It’s not sufficient just to have appraisal meetings but the feedback they provide must be effective. We’ve come across countless situations where a worker is stressed for want of feedback. They don’t know whether they’re doing a good job or a bad job. Interestingly this is further exacerbated by cross-cultural communication.

I’m thinking now of one particular story in Eastern Europe; it was an Eastern European worker reporting to a North American manager.

The Eastern European worker said to me, “I don’t know when I’m doing a good job.” This was a stressor, a major stressor.

He explained, “When I turn in my work if I know in my heart that that’s not a great piece of work… He [the manager] says to me ‘great, great, well done’ – a kind of a high-five scenario, which is foreign to my culture anyway.” He went on, “But then if I turn in a good piece of work, a piece I’ve put many hours into he goes “Great, great, well done” and  high-fives.

This is all “well-done. I’m sure he’s trying to encourage me, but frankly I cannot work out what is good work, and what is bad work, and what the expectations are.”  That was becoming a source of stress for this man.

Effective feedback is essential.

Servant Leaders Give the People their Voice

Giving your people a voice is very much a part of open communication. We demonstrate in the cultural shift towards open communication that we value their point of view.

What that actually means is that stress -the silent killer has its teeth pulled because these people are not then going to suffer silently to the point where ill-health ensues. They’re going to talk to you about their experience of the workload. That’s probably one of the most valuable relationships that you could have with your staff, that level of communication. You see, they’ve got to feel safe for that. It’s really only the leaders that can generate that sense of safety.

What Can You Do Today?

Here we are talking about a process that takes time but it can draw the teeth of stress and have the benefits we discussed in the first article. Your people will be able to achieve their full potential, productivity and effectiveness will increase, staff sickness absenteeism and churn will reduce. It needs to start, so start it today.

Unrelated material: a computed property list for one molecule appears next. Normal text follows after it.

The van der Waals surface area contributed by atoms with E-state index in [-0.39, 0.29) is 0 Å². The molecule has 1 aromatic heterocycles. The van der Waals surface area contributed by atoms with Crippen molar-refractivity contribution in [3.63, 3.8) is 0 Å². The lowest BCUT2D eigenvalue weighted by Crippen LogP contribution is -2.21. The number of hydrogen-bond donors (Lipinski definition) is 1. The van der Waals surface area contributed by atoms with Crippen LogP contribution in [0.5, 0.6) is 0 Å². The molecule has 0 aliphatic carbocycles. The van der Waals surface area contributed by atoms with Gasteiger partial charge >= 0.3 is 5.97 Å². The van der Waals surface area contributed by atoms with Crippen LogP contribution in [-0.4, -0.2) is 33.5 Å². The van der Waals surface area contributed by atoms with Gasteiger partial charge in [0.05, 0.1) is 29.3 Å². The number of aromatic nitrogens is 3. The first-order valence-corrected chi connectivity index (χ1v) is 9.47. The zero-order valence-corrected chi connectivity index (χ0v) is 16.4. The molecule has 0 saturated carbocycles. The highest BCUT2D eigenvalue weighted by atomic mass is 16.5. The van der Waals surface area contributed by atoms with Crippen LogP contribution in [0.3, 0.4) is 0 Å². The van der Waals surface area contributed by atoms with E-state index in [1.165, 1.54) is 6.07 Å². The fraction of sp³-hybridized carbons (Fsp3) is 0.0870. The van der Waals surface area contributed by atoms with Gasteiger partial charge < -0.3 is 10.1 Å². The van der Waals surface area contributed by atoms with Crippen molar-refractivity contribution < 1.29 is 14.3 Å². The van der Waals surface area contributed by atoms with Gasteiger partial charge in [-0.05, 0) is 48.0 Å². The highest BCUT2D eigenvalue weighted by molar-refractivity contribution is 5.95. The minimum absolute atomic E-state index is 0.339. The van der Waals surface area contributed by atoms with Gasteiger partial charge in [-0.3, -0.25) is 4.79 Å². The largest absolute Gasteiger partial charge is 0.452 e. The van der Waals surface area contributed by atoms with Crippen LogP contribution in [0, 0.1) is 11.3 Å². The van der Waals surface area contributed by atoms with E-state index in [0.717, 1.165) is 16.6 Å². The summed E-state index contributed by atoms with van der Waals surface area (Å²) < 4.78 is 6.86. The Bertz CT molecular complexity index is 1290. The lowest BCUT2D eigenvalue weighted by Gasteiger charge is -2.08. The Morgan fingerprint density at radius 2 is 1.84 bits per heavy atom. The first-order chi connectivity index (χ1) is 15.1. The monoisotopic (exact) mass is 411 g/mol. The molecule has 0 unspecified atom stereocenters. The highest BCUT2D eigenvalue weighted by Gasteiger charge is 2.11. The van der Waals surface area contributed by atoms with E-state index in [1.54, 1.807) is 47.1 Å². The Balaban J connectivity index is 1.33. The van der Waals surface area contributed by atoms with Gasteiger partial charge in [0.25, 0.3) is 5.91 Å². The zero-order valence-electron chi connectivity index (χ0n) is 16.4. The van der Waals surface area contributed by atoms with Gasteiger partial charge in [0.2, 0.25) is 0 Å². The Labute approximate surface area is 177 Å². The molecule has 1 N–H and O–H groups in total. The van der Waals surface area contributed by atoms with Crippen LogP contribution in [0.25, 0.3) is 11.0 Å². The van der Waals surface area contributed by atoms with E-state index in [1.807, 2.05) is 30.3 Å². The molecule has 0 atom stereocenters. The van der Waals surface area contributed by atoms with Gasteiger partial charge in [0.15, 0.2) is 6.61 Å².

• Because people will follow you as a role model, set a work style that is survivable.
  • Establish open communication. That’s mixing with your people so that you can get a sense of where they are and they can get a sense of where you are. (You may find thinking on responsible communication skills helpful too.)
  • Get up out of your seat and go amongst the people.
  • Give the staff voice, so they can express their concerns and in response to giving them voice, ensure that they know they are valued.
  • Give appropriate feedback, so that people know when they are doing a good job and when they’re not.
  • Generate a sense of safety when they are open with you.

If you want to tread gently just pick one of those aspects and try it out. See what happens. It will take time so keep on keeping on. You can learn more about leadership qualities here

Reflection

Do you engage in these servant leadership strategies? If not where can you start? Make an opportunity to retreat to a park or a country walk for an hour or two and ponder the things you have learned about organisational stress.  Work out how to make a start on one or two of these strategies.

Image: quapan Flickr.com